Nina Jervis Reviews

September 28, 2022

Thanks to Nina Jervis from for this review.

A collective groan greeted the pre-show announcement that, due to “the indisposition of Jason Donovan”, he would not be appearing in tonight’s performance of Joseph and the Amazing Technicolor Dreamcoat.

“I only came to see Jason”, muttered a disappointed voice from the row behind. But while I’ve got no idea whether Jason is returning for future Southend performances (at the time of writing I can’t find any information about this – hope you’re well Jason!) let me reassure you.

There are plenty of other good reasons to go and see Joseph. Perhaps even Ten Good Reasons.

The first is Alexandra Burke, who as the show’s narrator delivered a stellar turn, peppered with pin-sharp comic timing and of course, incredible singing. The second is Joseph himself, Jac Yarrow, whose naturally charismatic performance was Olivier Award-nominated in 2020.

The cast of children are insanely talented, inspiring many a smile throughout the show. And Matt Gibson, who bravely stepped in for the indisposed Jason Donovan, did a bang-up job as the Pharaoh, winning those disappointed audience members over with a healthy mix of charm and camp.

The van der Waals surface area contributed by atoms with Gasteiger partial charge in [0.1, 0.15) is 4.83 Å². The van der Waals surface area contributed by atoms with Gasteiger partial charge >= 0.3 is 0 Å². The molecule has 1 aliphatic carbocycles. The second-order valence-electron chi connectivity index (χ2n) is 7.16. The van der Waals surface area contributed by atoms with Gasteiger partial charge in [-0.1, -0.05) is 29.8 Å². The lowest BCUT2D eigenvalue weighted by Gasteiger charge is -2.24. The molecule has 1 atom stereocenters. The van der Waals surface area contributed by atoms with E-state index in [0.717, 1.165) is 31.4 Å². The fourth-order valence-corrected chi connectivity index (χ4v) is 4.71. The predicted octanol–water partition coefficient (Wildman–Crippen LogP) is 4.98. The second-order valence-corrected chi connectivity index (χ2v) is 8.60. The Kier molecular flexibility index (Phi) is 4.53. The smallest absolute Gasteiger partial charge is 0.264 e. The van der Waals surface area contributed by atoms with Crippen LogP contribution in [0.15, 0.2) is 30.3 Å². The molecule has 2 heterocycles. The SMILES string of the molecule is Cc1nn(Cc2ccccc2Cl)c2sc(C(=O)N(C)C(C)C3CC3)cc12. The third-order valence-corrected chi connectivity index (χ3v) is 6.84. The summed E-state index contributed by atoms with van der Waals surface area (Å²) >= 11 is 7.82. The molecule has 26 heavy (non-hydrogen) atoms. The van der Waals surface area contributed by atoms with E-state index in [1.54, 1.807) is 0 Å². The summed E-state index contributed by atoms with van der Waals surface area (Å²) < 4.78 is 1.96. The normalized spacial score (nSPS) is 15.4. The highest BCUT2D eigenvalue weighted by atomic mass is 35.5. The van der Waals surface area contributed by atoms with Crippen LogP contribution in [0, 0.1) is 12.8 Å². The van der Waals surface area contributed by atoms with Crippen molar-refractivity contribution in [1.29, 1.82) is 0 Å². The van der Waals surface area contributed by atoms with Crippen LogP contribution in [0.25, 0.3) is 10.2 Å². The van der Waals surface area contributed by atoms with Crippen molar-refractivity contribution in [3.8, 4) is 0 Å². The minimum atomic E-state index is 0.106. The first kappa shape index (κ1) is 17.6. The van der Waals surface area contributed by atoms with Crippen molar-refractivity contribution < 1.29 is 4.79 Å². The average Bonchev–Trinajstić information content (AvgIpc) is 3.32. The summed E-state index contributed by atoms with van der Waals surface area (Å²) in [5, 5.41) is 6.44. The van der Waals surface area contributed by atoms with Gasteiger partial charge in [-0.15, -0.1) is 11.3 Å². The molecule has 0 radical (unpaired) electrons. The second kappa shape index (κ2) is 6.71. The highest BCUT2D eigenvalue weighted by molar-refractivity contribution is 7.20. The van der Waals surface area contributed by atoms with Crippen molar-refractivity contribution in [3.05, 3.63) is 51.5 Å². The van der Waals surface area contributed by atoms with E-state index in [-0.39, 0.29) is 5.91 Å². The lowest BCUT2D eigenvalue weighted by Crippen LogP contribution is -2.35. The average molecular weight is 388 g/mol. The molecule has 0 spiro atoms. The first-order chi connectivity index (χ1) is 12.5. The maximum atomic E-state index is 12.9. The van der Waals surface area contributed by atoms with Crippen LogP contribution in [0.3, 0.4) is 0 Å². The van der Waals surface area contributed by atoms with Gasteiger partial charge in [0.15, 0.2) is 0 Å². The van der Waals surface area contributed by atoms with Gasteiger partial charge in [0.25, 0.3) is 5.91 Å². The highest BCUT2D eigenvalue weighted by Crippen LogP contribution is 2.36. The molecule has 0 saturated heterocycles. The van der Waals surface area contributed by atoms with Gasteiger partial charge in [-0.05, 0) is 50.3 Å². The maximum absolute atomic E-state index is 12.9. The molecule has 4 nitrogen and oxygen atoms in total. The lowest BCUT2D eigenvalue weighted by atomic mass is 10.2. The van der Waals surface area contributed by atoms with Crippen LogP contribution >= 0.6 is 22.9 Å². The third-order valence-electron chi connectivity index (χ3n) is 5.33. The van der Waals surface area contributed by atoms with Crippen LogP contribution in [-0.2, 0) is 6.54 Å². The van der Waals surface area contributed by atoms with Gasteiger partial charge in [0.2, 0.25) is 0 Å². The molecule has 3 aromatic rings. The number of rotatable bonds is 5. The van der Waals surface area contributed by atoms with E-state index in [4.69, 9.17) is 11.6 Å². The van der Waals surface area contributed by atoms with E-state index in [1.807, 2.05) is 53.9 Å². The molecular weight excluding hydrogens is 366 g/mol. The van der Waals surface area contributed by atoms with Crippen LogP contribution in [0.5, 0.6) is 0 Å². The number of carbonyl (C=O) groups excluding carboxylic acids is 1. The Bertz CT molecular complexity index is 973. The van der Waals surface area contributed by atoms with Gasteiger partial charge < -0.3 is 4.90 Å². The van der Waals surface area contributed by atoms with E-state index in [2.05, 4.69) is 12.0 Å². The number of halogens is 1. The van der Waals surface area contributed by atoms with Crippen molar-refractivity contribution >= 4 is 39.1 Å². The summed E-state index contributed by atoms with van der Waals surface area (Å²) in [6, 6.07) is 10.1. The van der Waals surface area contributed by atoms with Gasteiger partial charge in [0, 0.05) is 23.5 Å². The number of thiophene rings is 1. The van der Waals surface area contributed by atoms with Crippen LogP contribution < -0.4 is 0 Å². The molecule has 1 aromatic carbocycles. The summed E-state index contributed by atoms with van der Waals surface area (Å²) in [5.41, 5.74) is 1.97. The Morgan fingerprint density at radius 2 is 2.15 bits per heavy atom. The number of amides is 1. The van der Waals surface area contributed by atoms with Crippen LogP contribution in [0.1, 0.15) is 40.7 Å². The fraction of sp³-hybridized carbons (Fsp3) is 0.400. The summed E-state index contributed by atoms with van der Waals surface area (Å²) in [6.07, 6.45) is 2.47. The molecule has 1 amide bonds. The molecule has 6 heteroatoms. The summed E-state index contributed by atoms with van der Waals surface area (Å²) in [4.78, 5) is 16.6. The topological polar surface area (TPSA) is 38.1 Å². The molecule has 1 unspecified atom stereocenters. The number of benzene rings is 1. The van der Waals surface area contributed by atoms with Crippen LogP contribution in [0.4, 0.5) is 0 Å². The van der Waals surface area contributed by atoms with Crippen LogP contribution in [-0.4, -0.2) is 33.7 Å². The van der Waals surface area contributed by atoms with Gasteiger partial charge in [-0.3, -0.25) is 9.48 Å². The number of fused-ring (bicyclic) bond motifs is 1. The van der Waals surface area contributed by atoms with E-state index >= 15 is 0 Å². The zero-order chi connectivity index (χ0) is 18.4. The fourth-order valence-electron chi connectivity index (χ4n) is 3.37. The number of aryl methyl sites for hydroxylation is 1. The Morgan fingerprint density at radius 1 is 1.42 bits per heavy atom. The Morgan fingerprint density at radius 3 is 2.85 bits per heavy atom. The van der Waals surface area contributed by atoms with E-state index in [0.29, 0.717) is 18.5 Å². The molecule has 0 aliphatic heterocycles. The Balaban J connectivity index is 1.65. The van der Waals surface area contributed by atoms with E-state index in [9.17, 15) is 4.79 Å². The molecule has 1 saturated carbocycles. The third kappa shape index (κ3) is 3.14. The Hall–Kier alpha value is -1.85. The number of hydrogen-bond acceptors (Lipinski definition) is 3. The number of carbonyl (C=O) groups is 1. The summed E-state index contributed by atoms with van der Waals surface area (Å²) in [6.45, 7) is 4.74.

I’d gone to see this show with next to zero knowledge about the details, beyond it being a Bible story about a man wearing a colourful coat. How this happened is a mystery really, since Joseph has been going for over 50 years.

I’m also just the right age to remember Jason Donovan playing Joseph himself back in 1991, followed by the slightly more confusing choice of Phillip Schofield.

Joseph is also the first musical from the dream team of Andrew Lloyd Webber and Tim Rice. And you have to admire the confidence and creativity involved in writing an upbeat sung-through musical about a man being sold into slavery by his coterie of brothers.

(They do this because Joseph is their father’s favourite, and that colourful coat – bought for Joseph by him – is the last straw. The punishment is a tad harsh, but hey, that’s the Bible for you).

Happily, what follows is a classic story of triumph over adversity, and an eclectic collection of songs that, along with the hit Any Dream Will Do, include a calypso number, Elvis: The Vegas Years, and a French-style ballad with a can-can interlude. In other words, it’s joyously bonkers.

The set design is fantastic: vibrant, cheerful and slick, yet with a ‘home-made’ quality that’s instantly endearing (the camel-on-wheels was a sight to behold!) Meanwhile, the music was performed by a talented live orchestra, who must have had fun with all that variety.

Looking around at the rest of the mixed-generation audience, it’s clear that Joseph is a much-loved show that many people know by heart.

And as everyone took to their feet for the rousing ‘Megamix’ finale, which was delivered with gusto, glitter, and a riot of flying multi-coloured streamers, it was clear to see why.

Photography by Tristram Kenton


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